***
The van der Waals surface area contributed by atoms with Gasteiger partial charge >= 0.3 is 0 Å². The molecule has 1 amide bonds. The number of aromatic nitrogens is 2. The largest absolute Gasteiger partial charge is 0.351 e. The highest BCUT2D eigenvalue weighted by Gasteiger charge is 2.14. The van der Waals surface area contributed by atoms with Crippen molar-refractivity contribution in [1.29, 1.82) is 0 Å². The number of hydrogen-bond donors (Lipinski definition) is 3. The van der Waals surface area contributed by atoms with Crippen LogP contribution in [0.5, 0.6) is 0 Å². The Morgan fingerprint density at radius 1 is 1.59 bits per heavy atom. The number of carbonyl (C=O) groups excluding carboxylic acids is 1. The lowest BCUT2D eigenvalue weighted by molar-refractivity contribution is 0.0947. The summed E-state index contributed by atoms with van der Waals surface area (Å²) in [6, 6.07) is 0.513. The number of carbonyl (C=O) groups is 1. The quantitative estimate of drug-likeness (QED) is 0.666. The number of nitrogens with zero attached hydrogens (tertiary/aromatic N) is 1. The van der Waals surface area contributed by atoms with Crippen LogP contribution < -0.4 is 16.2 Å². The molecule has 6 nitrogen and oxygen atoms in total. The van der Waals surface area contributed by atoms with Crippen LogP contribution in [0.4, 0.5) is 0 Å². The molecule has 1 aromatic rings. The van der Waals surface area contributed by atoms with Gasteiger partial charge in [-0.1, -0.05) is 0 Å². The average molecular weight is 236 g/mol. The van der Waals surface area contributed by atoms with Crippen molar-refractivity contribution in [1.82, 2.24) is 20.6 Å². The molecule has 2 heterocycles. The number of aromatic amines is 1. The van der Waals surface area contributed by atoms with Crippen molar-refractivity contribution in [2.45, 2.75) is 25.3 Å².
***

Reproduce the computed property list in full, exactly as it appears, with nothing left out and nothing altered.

The van der Waals surface area contributed by atoms with Gasteiger partial charge >= 0.3 is 0 Å². The molecule has 1 amide bonds. The number of aromatic nitrogens is 2. The largest absolute Gasteiger partial charge is 0.351 e. The highest BCUT2D eigenvalue weighted by Gasteiger charge is 2.14. The van der Waals surface area contributed by atoms with Crippen molar-refractivity contribution in [1.29, 1.82) is 0 Å². The number of hydrogen-bond donors (Lipinski definition) is 3. The van der Waals surface area contributed by atoms with Crippen LogP contribution in [0.5, 0.6) is 0 Å². The Morgan fingerprint density at radius 1 is 1.59 bits per heavy atom. The number of carbonyl (C=O) groups excluding carboxylic acids is 1. The lowest BCUT2D eigenvalue weighted by molar-refractivity contribution is 0.0947. The summed E-state index contributed by atoms with van der Waals surface area (Å²) in [6, 6.07) is 0.513. The number of carbonyl (C=O) groups is 1. The quantitative estimate of drug-likeness (QED) is 0.666. The number of nitrogens with zero attached hydrogens (tertiary/aromatic N) is 1. The van der Waals surface area contributed by atoms with Crippen LogP contribution < -0.4 is 16.2 Å². The molecule has 6 nitrogen and oxygen atoms in total. The van der Waals surface area contributed by atoms with Crippen LogP contribution in [0.4, 0.5) is 0 Å². The molecule has 1 aromatic rings. The van der Waals surface area contributed by atoms with Gasteiger partial charge in [-0.1, -0.05) is 0 Å². The average molecular weight is 236 g/mol. The van der Waals surface area contributed by atoms with Crippen molar-refractivity contribution in [1.82, 2.24) is 20.6 Å². The molecule has 2 heterocycles. The number of aromatic amines is 1. The van der Waals surface area contributed by atoms with Crippen molar-refractivity contribution in [2.45, 2.75) is 25.3 Å².